Knussen stared at the 8theta/mu unit and tried to imagine his next move. Though he was grateful to be free of the deadly alien virus that had devastated Earth’s colonies in the Cassandra sector, a greater danger lay ahead. If he kept his end of the bargain and used his influence to help regenerate the Kleptani, he’d be seeding the universe with a malevolent species bent on total domination.
“No wonder they were confined to that device for millennia,” he told himself.
From what he’d seen so far, whoever had imprisoned the Kleptani had plenty of justification. He could only assume that a set of ethical standards, like those adopted on Earth centuries before, had kept the Kleptani from being wiped out altogether. Trouble was, the fine moral dithering of the Kleptani’s jailers had become humanity’s life and death struggle.
“Nice work,” he thought, before remembering that the beings that had now taken up residence in his android had formidable telepathic abilities. In light of that, he tried to clear his mind of all thought and proceed on instinct. As a consequence, a plan he dared not acknowledge or analyze suddenly popped into his head.
“Bad news,” he told the alien intelligence. “The ship’s AI indicates extensive micro asteroid bombardment. I’ll have to take a shuttle craft out to inspect the hull.”
“Surely, your ship’s sensors can give you all the details,” said the Kleptani.
“Ordinarily, you’d be right,” said Knussen. “But it looks as if the bombardment has crippled this ship’s sensor array. It’s operating at thirty-five percent capacity.”
“Once we’re back on our feet, as it were,” said the alien intelligence, “you’ll learn superior engineering methods. Never mind, we’d enjoy the opportunity to examine your vessel up close.”
Knussen swallowed hard. If ever he needed to be a good salesman, it was now.
“Well … sorry,” he said, “but I’ll need the 8theta/mu unit to calibrate the shuttle craft’s cameras from here. We were in such a rush to get our hands on you that we didn’t get around to it before I left for Delphi. Of course, if you want to exit the android, I could carry you onto the shuttle myself.”
“So you can toss our container out of the air lock?” said the Kleptani. “Nice try! We’ll stay right here.”
It was all Knussen could do to keep from rolling his gray eyes all the way out of their sockets. Lucky for him, the upside of extreme arrogance is often intense gullibility.
“Right,” he said. “This shouldn’t take long. Meanwhile, think about what color drapes you want for your new colonial domes.”
He turned and ran as fast has his bulky, Ares-series hazmat suit would let him, to his ship’s tiny launch bay. Motion detectors flicked-on the bay’s lighting system, to reveal a compact shuttle craft, just large enough for a pilot and one crew member. Though his Fleet training had included the basics of aeronautics, he knew perfectly well he was no flying ace. Instead, he’d rely on the ship’s presets and a few basic voice commands he’d memorized a good fifteen years ago.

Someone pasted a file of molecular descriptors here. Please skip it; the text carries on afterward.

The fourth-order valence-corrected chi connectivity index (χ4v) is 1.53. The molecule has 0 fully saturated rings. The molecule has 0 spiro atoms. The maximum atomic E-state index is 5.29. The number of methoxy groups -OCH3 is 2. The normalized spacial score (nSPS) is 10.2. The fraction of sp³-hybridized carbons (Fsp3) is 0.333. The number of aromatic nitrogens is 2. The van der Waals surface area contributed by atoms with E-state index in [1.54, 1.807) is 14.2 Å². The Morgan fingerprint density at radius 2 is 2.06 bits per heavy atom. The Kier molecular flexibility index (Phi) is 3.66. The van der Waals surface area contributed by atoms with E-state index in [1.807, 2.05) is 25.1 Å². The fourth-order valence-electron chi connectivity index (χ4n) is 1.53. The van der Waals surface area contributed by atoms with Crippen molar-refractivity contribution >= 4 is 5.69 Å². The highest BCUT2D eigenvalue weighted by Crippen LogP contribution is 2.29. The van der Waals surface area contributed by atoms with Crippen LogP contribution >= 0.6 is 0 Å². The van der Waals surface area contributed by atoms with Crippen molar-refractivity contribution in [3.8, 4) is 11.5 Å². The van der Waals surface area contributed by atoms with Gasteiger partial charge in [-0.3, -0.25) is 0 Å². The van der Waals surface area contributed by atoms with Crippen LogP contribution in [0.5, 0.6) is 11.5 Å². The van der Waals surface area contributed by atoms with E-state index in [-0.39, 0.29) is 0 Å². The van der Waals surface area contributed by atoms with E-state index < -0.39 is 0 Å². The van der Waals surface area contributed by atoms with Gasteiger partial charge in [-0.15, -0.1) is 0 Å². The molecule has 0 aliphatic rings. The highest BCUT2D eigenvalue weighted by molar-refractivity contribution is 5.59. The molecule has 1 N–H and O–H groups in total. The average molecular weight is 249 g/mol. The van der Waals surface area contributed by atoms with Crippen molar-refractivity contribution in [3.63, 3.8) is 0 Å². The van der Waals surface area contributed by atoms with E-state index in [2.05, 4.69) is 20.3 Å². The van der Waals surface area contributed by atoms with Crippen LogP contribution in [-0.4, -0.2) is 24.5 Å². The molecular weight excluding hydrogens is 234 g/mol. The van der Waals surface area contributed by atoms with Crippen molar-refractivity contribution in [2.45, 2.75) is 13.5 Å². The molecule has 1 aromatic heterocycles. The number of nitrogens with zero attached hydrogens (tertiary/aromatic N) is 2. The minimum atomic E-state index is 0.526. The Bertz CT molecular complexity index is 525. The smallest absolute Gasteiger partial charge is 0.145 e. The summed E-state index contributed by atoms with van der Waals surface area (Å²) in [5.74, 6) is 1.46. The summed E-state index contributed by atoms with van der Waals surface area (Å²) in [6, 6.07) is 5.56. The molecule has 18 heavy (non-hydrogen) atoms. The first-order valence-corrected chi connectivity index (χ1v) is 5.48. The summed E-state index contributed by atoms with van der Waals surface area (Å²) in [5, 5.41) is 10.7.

Once out in space, he instantly felt lighter, as if the Kleptani’s mental grip had been lessened by distance and the combined thicknesses of the two hulls that separated him from his adversary. Without delay, he flew the shuttle craft to a region of space just to the left of the probe shift’s rear thrusters. It was, he’d been told, the ship’s “blind spot,” where, for the sake of economy, Earth’s engineers had skimped on sensor coverage.
His head swimming, he nearly succumbed to a panic attack, until he found the control panel for the shuttle craft’s external lighting.
”If this doesn’t work, I’m toast,” he thought. “We all are.”
Meanwhile, on the bridge of Knussen’s base ship, the “Capricorn,” Ensign O’Hara made a startling discovery.
“Commander Abiola,” he called out. “The probe ship’s shuttle craft is parked outside its rear thrusters.”
“Don’t get excited, Mr. O’Hara,” said the Commander. “It’s probably the 8theta/mu unit running routine maintenance checks.”
“Commander, the shuttle’s external lights are flashing on and off in a pattern,” said O’Hara. “Hey, I recognize that. It’s Morse Code!”
Commander Abiola rushed over to O’Hara’s display screen.
“Come on,” she said, “how would Doctor Knussen know … Holy hull fractures! Ensign, this is serious.”
“You think he means it?” asked O’Hara.
“Why would anybody send a message like that if they didn’t?” said Abiola. “There’s just one problem. How the exploding neutron star do we know that’s really Knussen? Tell Doctor Morris to get up here, pronto.”
(To be continued)
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